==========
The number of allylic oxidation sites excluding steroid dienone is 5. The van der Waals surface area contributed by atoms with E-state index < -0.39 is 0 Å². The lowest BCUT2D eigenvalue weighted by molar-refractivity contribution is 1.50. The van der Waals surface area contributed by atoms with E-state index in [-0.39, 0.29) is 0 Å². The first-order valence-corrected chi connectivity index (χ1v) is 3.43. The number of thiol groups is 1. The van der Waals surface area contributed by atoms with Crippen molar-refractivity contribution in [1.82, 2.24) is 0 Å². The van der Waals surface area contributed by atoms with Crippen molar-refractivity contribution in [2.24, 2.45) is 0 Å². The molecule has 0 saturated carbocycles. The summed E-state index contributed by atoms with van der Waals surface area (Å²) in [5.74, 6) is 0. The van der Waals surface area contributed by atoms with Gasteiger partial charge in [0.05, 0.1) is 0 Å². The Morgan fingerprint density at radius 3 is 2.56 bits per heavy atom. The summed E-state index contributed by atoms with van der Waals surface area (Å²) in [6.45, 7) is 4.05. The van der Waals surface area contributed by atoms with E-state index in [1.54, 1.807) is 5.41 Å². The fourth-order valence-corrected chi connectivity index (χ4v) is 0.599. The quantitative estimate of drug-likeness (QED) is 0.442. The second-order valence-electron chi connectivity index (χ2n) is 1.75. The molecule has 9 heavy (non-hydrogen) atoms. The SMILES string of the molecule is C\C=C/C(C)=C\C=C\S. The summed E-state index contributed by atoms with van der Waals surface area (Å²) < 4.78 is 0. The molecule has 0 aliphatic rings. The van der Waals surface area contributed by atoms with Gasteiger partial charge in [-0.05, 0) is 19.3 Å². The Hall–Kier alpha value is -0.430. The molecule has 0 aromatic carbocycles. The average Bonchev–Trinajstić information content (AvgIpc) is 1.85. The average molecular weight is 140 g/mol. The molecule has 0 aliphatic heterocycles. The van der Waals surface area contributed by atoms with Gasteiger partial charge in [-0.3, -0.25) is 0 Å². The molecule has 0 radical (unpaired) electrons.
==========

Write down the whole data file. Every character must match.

The number of allylic oxidation sites excluding steroid dienone is 5. The van der Waals surface area contributed by atoms with E-state index < -0.39 is 0 Å². The lowest BCUT2D eigenvalue weighted by molar-refractivity contribution is 1.50. The van der Waals surface area contributed by atoms with E-state index in [-0.39, 0.29) is 0 Å². The first-order valence-corrected chi connectivity index (χ1v) is 3.43. The number of thiol groups is 1. The van der Waals surface area contributed by atoms with Crippen molar-refractivity contribution in [1.82, 2.24) is 0 Å². The van der Waals surface area contributed by atoms with Crippen molar-refractivity contribution in [2.24, 2.45) is 0 Å². The molecule has 0 saturated carbocycles. The summed E-state index contributed by atoms with van der Waals surface area (Å²) in [5.74, 6) is 0. The van der Waals surface area contributed by atoms with Gasteiger partial charge in [0.05, 0.1) is 0 Å². The Morgan fingerprint density at radius 3 is 2.56 bits per heavy atom. The summed E-state index contributed by atoms with van der Waals surface area (Å²) in [6.45, 7) is 4.05. The van der Waals surface area contributed by atoms with E-state index in [1.54, 1.807) is 5.41 Å². The fourth-order valence-corrected chi connectivity index (χ4v) is 0.599. The quantitative estimate of drug-likeness (QED) is 0.442. The second-order valence-electron chi connectivity index (χ2n) is 1.75. The molecule has 9 heavy (non-hydrogen) atoms. The SMILES string of the molecule is C\C=C/C(C)=C\C=C\S. The summed E-state index contributed by atoms with van der Waals surface area (Å²) < 4.78 is 0. The molecule has 0 aliphatic rings. The van der Waals surface area contributed by atoms with Gasteiger partial charge in [-0.05, 0) is 19.3 Å². The Hall–Kier alpha value is -0.430. The molecule has 0 aromatic carbocycles. The average Bonchev–Trinajstić information content (AvgIpc) is 1.85. The average molecular weight is 140 g/mol. The molecule has 0 aliphatic heterocycles. The van der Waals surface area contributed by atoms with Gasteiger partial charge in [-0.3, -0.25) is 0 Å². The molecule has 0 radical (unpaired) electrons.